Agencies who choose to keep their Windows workloads on-premises are also forfeiting the opportunity to take advantage of the efficiency and elasticity of a cloud platform, which can lead to better license utilization and lower infrastructure costs. Staying on-prem can also create long-term commitments that don’t align with the agency’s best interests and modernization plans.
They may be concerned about complexity, security, or even maintaining performance but the truth is that it’s not only possible to move Windows workloads to the cloud, but it’s a path toward freedom of choice, lower costs and release from vendor lock-in. Once ported to the cloud, the benefits start to accrue rapidly.
Below are some best practices to consider before you begin moving your workloads:
Determining whether you are over-provisioning and overpaying for licenses is an art and a science.
Before making any changes, it’s important to understand how you use your current Microsoft license entitlements and map them to organizational priorities. “License management has long been a challenge for enterprises, and if not managed well, license expenditures can balloon far beyond initial expectations,” said Brian Schoepfle, of AWS Worldwide Public Sector. AWS recommends starting with an Optimization and Licensing Assessment (OLA), which provides a rightsized, optimized view of an agency’s Windows workloads on AWS. Often, the results are eye-opening. It’s not uncommon for the results to show a 30% to 50% reduction in estimated infrastructure costs when rightsized, Schoepfle said.
Find the right combination of expertise and cloud capabilities before moving forward.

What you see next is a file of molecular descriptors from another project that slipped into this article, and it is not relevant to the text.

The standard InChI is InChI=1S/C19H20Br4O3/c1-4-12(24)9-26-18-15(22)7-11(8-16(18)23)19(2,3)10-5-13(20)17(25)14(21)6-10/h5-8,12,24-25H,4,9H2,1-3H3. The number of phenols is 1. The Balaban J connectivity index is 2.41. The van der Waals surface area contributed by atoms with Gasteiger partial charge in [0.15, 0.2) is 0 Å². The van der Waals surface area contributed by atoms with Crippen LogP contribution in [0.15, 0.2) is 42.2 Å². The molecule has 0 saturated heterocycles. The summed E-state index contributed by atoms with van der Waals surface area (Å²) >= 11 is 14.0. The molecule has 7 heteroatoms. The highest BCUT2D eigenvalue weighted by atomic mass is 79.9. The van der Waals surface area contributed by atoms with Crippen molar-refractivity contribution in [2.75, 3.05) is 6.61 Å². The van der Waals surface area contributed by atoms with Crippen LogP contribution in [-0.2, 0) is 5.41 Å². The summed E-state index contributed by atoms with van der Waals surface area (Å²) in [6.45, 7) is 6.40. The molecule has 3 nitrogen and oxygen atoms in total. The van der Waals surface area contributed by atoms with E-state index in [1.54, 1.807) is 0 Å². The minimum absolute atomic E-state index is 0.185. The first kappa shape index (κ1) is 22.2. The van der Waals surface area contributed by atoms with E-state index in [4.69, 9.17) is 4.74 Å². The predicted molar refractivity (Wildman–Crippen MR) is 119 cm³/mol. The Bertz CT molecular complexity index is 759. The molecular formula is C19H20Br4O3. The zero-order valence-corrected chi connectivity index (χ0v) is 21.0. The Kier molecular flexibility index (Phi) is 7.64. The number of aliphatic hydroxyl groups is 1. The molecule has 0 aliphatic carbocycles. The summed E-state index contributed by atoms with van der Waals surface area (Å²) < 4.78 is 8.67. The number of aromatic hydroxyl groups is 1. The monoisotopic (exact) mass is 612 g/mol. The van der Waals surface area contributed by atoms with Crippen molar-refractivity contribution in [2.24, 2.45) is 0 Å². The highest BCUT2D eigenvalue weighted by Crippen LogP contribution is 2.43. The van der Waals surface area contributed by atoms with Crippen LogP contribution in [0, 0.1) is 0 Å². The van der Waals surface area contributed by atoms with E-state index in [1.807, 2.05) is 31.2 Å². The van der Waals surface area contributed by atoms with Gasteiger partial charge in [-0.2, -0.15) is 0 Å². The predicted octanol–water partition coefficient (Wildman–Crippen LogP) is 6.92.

With a clear picture of the types and quantity of licenses required, the next step is choosing the right cloud provider. At the very least, evaluate cloud providers and their integration partners using these criteria:
- Experience in migrating Windows workloads to the cloud
- Technologies and service roadmap
- Data security, governance and privacy policies, along with relevant certifications and standards
- Reliability and performance
AWS checks all the boxes. For example, its Database Freedom program provides agencies with an attractive set of incentives and tools, including a database migration tool to assess, rationalize and migrate. The AWS Schema Conversion Tool helps agencies determine the best target database engine, and the Database Migration Service helps agencies migrate databases to AWS.
When measuring TCO on a Windows cloud migration, consider more than price.
Understanding the TCO of a given workload requires gathering the total costs associated with delivering an application. Common pitfalls in undercalculating TCO include:
- Comparing the costs of only compute and licensing, leaving out other necessary services such as storage and networking.
- Omitting support costs, especially if your Windows Server or SQL licenses will be declared end-of-support within the time period of your TCO analysis, meaning those licenses will require expensive extended support agreements.
- Disregarding Microsoft Software Assurance (SA) costs when comparing AWS to Azure. SA can increase licensing costs by as much as 40%.
- Failing to compare competing platforms on a price-per-performance basis.
- Underestimating labor costs associated with hardware maintenance, server and database patching, and other administrative tasks.
- Assuming SQL Server Enterprise Edition is a requirement, or over-provisioning hardware for high availability and disaster recovery.
It’s not only possible to move Windows workloads to the cloud — it’s an important step toward reducing costs, avoiding vendor lock-in, and improving reliability and availability. It’s also an important building block for agencies to achieve even greater gains, both technologically and operationally.
This article is an excerpt from GovLoop’s recent report, “Migrating Windows Workloads to the Cloud.” To learn the importance of moving to the cloud, download the full report here.
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